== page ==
After spending the weekend in the company of high school athletes, I’ve had to take a couple of days to catch up with news from the professional track world. In particular, I’ve been reading various takes on the news that Justin Gatlin ran a world-leading time of 9.74 in the 100m at the Doha Diamond league meet. To put it mildly, that time is a problem.
The problematic aspect of the performance is covered in detail by Sean Ingle in The Guardian (Justin Gatlin gets faster with age but trust fails to keep pace), and in Ross Tucker’s Science of Sport blog (The Gatlin Dilemma). There’s not much I can add to what they’ve already written.
In brief, the problem is that Gatlin’s performance, a lifetime personal best at age 33, is an extreme outlier among world-class sprinters. It is extremely unusual for a sprinter to set PRs at that age. Because it is so unusual, the performance begs for an explanation, and the one that seems most plausible to many is that Gatlin is either doping now, or is still benefiting from doping done earlier in his career.
(Gatlin has twice been implicated for PEDs. The first time, he was banned for amphetamine use, but successfully fought the ban when he was able to show that his positive test was the result of taking prescribed medication to treat ADHD disorder. The second time, he was banned for four years, from 2006 to 2010, after testing positive for high levels of testosterone, the result, he claimed, of receiving a massage with a a testosterone-laced cream).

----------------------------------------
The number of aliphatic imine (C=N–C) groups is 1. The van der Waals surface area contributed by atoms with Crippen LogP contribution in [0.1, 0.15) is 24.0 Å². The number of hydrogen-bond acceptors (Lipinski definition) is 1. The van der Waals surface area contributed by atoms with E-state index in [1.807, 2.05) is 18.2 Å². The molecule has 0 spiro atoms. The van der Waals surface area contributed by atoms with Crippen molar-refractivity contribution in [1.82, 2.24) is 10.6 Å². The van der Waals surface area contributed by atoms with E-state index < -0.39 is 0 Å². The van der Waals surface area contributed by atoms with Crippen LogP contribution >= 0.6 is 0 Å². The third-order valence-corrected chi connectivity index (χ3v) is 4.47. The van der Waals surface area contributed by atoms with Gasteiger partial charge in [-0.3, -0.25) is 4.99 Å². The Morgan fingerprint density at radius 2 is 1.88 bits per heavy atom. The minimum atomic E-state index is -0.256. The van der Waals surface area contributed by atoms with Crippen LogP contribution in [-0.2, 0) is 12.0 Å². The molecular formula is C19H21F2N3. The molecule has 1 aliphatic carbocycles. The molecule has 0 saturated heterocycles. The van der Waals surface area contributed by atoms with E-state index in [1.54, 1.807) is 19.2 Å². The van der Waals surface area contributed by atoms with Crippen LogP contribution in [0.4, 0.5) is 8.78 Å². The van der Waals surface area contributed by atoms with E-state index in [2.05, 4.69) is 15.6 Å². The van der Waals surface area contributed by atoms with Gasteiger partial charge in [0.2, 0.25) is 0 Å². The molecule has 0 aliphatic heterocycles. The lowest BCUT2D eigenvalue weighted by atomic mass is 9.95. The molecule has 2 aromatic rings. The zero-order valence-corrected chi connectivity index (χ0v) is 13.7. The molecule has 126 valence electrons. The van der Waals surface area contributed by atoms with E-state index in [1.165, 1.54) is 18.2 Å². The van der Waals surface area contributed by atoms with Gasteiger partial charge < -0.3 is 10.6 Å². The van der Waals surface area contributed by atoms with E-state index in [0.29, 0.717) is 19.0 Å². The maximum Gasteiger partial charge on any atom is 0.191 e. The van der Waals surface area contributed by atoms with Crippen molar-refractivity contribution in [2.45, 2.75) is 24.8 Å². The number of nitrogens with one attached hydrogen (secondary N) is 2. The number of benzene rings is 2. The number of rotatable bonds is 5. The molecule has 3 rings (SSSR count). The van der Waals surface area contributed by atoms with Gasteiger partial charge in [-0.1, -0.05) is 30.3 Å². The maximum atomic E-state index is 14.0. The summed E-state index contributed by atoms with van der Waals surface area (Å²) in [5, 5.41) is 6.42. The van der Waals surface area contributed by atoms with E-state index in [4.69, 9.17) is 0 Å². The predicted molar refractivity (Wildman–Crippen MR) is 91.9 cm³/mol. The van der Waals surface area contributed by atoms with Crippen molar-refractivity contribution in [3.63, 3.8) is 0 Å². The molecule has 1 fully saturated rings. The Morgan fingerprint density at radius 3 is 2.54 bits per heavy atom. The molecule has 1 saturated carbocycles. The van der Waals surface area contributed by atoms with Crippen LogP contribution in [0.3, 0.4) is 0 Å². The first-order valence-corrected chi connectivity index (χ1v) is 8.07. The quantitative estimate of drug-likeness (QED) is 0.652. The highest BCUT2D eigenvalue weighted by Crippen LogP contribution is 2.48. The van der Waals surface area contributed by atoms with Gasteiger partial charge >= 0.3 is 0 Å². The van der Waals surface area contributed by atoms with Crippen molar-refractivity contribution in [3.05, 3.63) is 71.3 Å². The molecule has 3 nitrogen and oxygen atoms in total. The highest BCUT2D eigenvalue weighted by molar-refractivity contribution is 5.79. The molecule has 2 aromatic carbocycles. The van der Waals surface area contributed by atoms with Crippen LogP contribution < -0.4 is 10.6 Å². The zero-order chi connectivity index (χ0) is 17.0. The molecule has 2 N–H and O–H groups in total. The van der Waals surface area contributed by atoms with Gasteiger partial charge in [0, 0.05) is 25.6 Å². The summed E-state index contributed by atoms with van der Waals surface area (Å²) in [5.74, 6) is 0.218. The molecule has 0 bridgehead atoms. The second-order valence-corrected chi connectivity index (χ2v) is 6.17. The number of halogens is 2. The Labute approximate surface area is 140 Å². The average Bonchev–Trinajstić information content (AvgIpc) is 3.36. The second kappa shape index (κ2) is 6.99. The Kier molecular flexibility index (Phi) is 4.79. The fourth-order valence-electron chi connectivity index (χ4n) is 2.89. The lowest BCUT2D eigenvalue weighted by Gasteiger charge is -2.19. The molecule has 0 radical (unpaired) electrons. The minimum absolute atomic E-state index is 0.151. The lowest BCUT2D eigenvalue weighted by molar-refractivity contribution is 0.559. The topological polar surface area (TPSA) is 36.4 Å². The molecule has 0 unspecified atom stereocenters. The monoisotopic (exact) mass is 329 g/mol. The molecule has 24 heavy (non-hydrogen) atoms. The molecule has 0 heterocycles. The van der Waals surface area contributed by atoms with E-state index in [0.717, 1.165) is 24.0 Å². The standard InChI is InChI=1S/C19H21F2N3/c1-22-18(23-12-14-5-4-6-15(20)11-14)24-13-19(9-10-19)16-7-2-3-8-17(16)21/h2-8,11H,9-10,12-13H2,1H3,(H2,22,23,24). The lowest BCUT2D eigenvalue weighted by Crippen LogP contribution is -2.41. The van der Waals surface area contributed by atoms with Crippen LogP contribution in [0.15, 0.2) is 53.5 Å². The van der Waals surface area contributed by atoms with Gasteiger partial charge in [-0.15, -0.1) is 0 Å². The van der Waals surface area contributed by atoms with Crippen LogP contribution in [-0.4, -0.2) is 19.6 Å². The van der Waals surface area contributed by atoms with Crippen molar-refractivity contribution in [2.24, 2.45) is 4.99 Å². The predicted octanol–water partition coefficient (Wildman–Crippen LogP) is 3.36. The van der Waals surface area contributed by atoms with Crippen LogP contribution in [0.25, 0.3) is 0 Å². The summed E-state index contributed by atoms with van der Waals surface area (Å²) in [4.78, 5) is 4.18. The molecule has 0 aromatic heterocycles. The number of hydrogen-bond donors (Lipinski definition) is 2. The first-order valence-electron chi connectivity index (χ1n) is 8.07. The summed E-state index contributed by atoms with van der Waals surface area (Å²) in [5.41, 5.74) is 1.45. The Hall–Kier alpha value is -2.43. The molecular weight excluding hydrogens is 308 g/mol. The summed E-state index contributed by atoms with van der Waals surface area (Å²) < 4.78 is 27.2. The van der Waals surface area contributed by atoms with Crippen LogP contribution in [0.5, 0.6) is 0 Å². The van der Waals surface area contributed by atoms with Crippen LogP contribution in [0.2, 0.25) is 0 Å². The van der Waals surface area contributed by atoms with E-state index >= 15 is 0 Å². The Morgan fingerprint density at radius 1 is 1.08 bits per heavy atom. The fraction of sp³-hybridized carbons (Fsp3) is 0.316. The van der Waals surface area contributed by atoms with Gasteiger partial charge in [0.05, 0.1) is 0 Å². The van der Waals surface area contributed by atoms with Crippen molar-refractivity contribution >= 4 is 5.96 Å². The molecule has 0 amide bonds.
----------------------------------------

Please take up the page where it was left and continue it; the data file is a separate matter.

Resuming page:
As Tucker points out, Gatlin has “three strikes” against him: he is a former doper, he competes in a historically doped event, and he is running faster than ever before at an age when almost every other sprinter is retired or in decline.
But what makes this so interesting is that there is almost no way for Gatlin to overcome the skepticism about his performances unless he runs more slowly. As long as he continues to run fast, he can’t dispel the suspicion that his fast times aren’t the result of illicit means. If he runs slower times, then people might find it easier to trust him.
In the mean time, Gatlin is going to face questions everywhere he goes, presumably leading up to the World Championships later this year. If he continues to excel, he’ll face even greater criticism. He’s like the boy who cried wolf, only we should call him the man who ran fast: he asked us to trust him when he ran fast back in 2004 when he won the gold medal in the 100m, but when he failed a second drug test, he lost that trust. Now he’s back to running faster than ever, but the track world doesn’t want to be fooled again.
It’s entirely plausible that later this summer he’ll win the gold medal in Beijing, but the wolves in the stadium and the media will eat him up anyway.